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Orginal word for Sphinx...??
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kmt_sesh
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PostPosted: Wed Apr 20, 2005 12:56 am    Post subject: Reply with quote

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Otherwise "crocodile breath" could have developed as a term of endearment


I should be comforted by this, but somehow I'm not. As far as I'm concerned, animal poo does not belong in any human orifice. What must the crocs have thought when they observed this?

Quote:
Instead they called each other "brother" and "sister" (also not very romantic I think )


This usage of the particular term snt arose around the start of the New Kingdom. It meant either "sister" or "wife." Prior to that hmt was far more commonly used for "wife," though it remained popular. I guess context is everything, unless you're one of the Beverly Hillbillies, in which case it wouldn't matter.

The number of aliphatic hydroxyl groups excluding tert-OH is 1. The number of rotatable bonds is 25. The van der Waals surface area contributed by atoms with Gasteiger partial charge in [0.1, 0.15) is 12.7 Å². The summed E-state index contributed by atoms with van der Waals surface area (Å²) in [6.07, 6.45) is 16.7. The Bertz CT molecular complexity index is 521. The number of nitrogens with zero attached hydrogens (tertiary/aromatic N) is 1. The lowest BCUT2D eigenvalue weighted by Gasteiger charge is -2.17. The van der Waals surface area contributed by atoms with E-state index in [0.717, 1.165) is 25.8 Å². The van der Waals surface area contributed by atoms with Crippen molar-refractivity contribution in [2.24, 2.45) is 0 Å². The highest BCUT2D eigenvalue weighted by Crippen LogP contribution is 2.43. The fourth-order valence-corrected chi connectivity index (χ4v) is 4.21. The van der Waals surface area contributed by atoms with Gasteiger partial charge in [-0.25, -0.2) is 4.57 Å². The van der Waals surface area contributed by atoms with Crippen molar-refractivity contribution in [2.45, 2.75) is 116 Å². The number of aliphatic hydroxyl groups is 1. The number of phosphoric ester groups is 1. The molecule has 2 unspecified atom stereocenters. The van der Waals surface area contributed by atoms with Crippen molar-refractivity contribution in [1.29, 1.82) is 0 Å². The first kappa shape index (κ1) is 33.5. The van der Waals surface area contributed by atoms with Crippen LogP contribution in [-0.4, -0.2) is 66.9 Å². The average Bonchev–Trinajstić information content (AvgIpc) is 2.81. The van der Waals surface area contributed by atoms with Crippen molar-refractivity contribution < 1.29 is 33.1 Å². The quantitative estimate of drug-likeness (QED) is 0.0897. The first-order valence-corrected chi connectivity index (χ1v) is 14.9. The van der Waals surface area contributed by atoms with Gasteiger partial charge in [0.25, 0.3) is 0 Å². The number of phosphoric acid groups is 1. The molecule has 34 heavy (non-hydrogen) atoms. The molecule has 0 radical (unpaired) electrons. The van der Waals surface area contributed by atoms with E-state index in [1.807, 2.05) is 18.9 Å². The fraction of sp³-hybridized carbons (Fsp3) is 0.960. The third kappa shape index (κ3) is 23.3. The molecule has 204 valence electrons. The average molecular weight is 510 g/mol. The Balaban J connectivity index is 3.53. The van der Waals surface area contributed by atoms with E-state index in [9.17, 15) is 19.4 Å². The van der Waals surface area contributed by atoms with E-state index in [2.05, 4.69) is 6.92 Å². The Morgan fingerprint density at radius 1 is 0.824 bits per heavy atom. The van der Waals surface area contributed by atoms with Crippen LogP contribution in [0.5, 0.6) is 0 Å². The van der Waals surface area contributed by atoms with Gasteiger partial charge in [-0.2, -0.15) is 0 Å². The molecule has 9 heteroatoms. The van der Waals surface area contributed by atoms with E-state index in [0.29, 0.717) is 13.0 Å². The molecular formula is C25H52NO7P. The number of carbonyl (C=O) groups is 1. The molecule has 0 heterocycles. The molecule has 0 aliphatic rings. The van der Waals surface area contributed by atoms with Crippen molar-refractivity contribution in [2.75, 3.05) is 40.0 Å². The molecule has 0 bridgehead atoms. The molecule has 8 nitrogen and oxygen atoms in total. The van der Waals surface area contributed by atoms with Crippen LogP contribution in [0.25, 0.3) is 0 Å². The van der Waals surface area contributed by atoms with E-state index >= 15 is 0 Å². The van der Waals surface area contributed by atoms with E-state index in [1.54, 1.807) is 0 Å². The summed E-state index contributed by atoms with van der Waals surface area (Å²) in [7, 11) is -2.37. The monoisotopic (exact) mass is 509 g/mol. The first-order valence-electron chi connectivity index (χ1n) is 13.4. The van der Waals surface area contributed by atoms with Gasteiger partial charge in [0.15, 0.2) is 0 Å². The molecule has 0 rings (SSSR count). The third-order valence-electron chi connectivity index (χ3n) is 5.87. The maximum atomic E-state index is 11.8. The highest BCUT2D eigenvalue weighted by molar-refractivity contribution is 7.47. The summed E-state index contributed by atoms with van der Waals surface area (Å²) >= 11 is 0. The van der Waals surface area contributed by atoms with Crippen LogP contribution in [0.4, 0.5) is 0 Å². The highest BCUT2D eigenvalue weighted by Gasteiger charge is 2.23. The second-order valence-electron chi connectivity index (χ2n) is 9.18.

Were I to call my sister "wife," not only would I be instantly grossed out, I'd be instantly slapped. Thank goodness modern languages are more precise.
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isisinacrisis
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PostPosted: Wed Apr 20, 2005 12:14 pm    Post subject: Reply with quote

Do the 'sister' and 'brother' terms used for lovers have an incestuous origin (I get the feeling these words comes from the Isis and osiris myth) were these terms used for people who were lovers but not related? Otherwise it would imply to the non-professionals who first read this that everyone in ancient Egypt had incestuous relationships...yeesh!